West Porch Pictures From Blog Cabin 2013

A modest entrance flows naturally to the home's outdoor spaces, including a rustic shower and kitchen.

Photo By: Frank Murray

Photo By: Jason Kisner

Photo By: Jason Kisner

Photo By: Jason Kisner

Photo By: Jason Kisner

Photo By: Jason Kisner

Photo By: Jason Kisner

Photo By: Jason Kisner

Photo By: Jason Kisner

Photo By: Jason Kisner

Photo By: Jason Kisner

Photo By: Jason Kisner

Photo By: Jason Kisner

Photo By: Jason Kisner

Photo By: Jason Kisner

In the reconstruction of Blog Cabin 2013, the build team remained true to the home's classic Southern style by maintaining overhangs with exposed rafter tails, 8 to 12 roof pitch angles and double-hung windows in a classic four-over-four style.

"The shower was definitely one of my favorite projects," says Yard Crashers host Matt Blashaw. "We wrapped it with a white trim, which really makes this outdoor shower a stunning feature in the yard."

A shower bench, crafted of Ipe wood, provides a spot to dust off sand and towel dry before entering into the home's mud area. "Brazilian walnut is hard as a rock; that bench will last forever," says project manager Dylan Eastman.

Nautical-style horn cleats, attached to the shower interior, provide space to store towels and beachwear.

Drought-tolerant hardy palms, paired with wax myrtles, define the landscape.

Granite-like cobblestones in a charcoal hue form a stepping path to the outdoor kitchen.

Straight-edge composite siding replicates the look of the home's original cedar-shake shingles.

Colorful characters are tucked in unexpected corners. A Mexican rooster figure, one of many in the former homeowner's collection, lends personality.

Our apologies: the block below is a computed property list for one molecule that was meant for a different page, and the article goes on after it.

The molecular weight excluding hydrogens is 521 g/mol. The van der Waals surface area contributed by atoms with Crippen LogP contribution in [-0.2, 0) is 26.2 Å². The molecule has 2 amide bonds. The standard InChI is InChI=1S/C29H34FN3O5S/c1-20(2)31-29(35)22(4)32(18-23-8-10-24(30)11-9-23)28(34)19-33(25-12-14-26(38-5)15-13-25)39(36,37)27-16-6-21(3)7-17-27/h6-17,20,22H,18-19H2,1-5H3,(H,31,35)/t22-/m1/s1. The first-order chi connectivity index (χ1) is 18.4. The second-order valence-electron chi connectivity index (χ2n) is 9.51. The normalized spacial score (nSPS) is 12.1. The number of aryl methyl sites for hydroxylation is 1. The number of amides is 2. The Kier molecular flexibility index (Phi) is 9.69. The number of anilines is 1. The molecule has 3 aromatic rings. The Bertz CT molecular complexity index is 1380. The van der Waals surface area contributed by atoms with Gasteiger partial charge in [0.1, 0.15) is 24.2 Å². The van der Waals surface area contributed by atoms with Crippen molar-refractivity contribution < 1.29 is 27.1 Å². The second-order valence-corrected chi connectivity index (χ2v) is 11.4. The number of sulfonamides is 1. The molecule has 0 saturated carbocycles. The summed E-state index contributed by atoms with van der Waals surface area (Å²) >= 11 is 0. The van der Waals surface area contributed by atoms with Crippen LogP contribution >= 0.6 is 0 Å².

The home's original cedar-shake shingles, once painted bright red and now weather-worn and grayed, clad the exterior of the outdoor shower.

A permeable cobblestone-style patio, bordered in pea gravel, delineates the shower area.

The second-floor media room looks out on the west lawn. Its dedicated balcony provides an additional outdoor space to entertain and enjoy the coastal scenery.

A pet door, operated by radio-frequency identification technology, reads the key worn on a pet's collar before opening or closing.

A nod to history is key in the home's design. "We kept the overhangs that we had around the house," says project manager Dylan Eastman. "We went back to exposed rafter tails. All old houses in Atlantic have exposed tails."

The new home, built within the original footprint of the circa-1800s cottage, features a west-wing addition that houses the powder room, laundry room and master bathroom.

A celebration of Core Sound's maritime history, a decorative cupola, outfitted with hurricane-impact glass windows, is fashioned in the style of the light tower that tops the Portsmouth Island Life-Saving Station.